Don't Cry Over Burnt Milk In South Texas; Savor It | WAMU 88.5 - American University Radio
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Don't Cry Over Burnt Milk In South Texas; Savor It

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Stepping into a La Michoacana Meat Market in South Texas is a lot like crossing into Mexico — except you don't need a passport.

This grocery chain caters to the Mexican immigrant population, and it's filled with the sounds, ingredients, brands and products from south of the border.

My wife, Yvette Benavides, and I head straight to the candy.

There are different kinds of leche quemada in Mexico, but in South Texas, one of the most popular forms is known as cajeta, and it's made from goat milk.

Tan-colored and thick, cajeta leche quemada is not a brand, but a flavor — like caramel.

"Oh, I love cajeta," says Iliana de la Vega, a Latin cuisine specialist and chef-instructor at the Culinary Institute of America.

"What can I say? From the lollipops to anything. Homemade is obviously much, much better," she adds, "but the lollipops are delicious."

De la Vega says cajeta can be added to dishes to give them extra flavor and depth.

"You can make anything with it," she says. "You can use it in a flan. You can make it in ice cream — or even just a drizzle in the ice cream."

There's even a cappuccino-made cajeta, de la Vega adds.

You can pick up cajeta in almost any form. In addition to the lollipops, cajeta comes in jars, squeeze bottles, in little bricks, in pinwheels with pecans, smeared between wafers, and rolled up like taffy in plastic wrap.

All of the candies on offer at La Michoacana have a rustic, homemade look. We saw little point in picking up just one, so we bought a couple of everything for a taste test. You can taste bits of pecan in some of the treats, and the goat milk flavor really comes through in others.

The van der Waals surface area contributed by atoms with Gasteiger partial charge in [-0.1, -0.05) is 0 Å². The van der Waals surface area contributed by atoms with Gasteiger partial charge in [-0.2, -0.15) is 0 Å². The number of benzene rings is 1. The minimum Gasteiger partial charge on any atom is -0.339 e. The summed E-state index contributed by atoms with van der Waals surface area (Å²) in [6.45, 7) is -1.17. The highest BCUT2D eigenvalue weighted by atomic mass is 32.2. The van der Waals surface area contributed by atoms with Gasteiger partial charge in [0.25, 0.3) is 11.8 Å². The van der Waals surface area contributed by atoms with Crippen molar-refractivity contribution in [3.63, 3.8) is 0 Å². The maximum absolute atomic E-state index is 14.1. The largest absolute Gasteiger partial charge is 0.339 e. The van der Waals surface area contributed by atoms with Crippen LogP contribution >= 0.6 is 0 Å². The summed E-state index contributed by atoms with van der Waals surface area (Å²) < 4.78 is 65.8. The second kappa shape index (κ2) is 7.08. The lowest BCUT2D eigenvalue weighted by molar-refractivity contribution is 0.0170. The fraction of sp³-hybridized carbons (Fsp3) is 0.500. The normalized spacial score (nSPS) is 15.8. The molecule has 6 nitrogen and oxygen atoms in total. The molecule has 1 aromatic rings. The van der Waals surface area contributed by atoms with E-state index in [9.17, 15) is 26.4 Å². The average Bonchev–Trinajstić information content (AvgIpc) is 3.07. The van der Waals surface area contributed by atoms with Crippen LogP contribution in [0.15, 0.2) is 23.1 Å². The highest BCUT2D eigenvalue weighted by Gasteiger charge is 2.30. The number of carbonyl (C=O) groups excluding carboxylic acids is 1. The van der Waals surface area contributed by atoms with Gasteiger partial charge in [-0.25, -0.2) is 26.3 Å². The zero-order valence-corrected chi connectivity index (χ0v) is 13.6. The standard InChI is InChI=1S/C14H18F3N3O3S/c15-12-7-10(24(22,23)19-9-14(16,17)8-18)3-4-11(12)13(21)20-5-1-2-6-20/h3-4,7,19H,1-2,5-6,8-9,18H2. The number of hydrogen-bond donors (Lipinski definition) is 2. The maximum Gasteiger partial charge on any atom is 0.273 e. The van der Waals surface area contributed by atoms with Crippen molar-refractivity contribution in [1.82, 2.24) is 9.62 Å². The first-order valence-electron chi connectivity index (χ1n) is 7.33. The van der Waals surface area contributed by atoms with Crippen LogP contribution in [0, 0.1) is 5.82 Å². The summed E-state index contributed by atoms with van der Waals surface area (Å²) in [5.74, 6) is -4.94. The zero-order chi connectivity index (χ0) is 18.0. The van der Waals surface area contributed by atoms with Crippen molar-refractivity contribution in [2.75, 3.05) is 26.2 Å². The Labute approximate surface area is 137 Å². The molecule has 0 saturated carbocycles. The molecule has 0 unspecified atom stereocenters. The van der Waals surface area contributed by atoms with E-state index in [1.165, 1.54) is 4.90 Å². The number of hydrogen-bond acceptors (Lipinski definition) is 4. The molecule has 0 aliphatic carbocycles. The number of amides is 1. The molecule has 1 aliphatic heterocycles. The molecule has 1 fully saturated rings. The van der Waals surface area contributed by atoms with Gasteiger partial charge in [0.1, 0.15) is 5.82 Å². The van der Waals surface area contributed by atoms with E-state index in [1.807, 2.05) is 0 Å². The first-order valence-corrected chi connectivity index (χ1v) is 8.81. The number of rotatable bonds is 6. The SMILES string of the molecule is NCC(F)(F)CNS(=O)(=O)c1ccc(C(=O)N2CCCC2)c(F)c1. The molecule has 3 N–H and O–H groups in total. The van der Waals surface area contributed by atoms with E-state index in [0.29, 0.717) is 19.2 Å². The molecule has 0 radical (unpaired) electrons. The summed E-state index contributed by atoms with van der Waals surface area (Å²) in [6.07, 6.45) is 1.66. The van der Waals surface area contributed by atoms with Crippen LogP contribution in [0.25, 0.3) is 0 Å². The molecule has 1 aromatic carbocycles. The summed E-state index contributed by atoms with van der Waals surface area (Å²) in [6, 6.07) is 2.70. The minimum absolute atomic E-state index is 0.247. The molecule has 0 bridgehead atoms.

I grew up in San Antonio, where leche quemada is part of the city's food culture. But for Yvette, who's from the border town of Laredo, cajeta is an even bigger deal. Our little taste test really took her back.

"My father really, really loved Mexican candy — in particular, leche quemada," Yvette says. "So he would, with a very large spoon, take the leche quemada from the jar. And he would put it on the tortilla and roll it up, and give it to one of us.

"We would roll up the end of the little tube of the tortilla, because it would drip everywhere — and we didn't want to lose a drop of it," Yvette reminisces.

Today, the taste for cajeta is spreading outside of South Texas and even beyond the Latino consumer. Maybe cajeta leche quemada is the next Mexican culinary export poised to enjoy the sweet taste of success.

Copyright 2012 National Public Radio. To see more, visit http://www.npr.org/.

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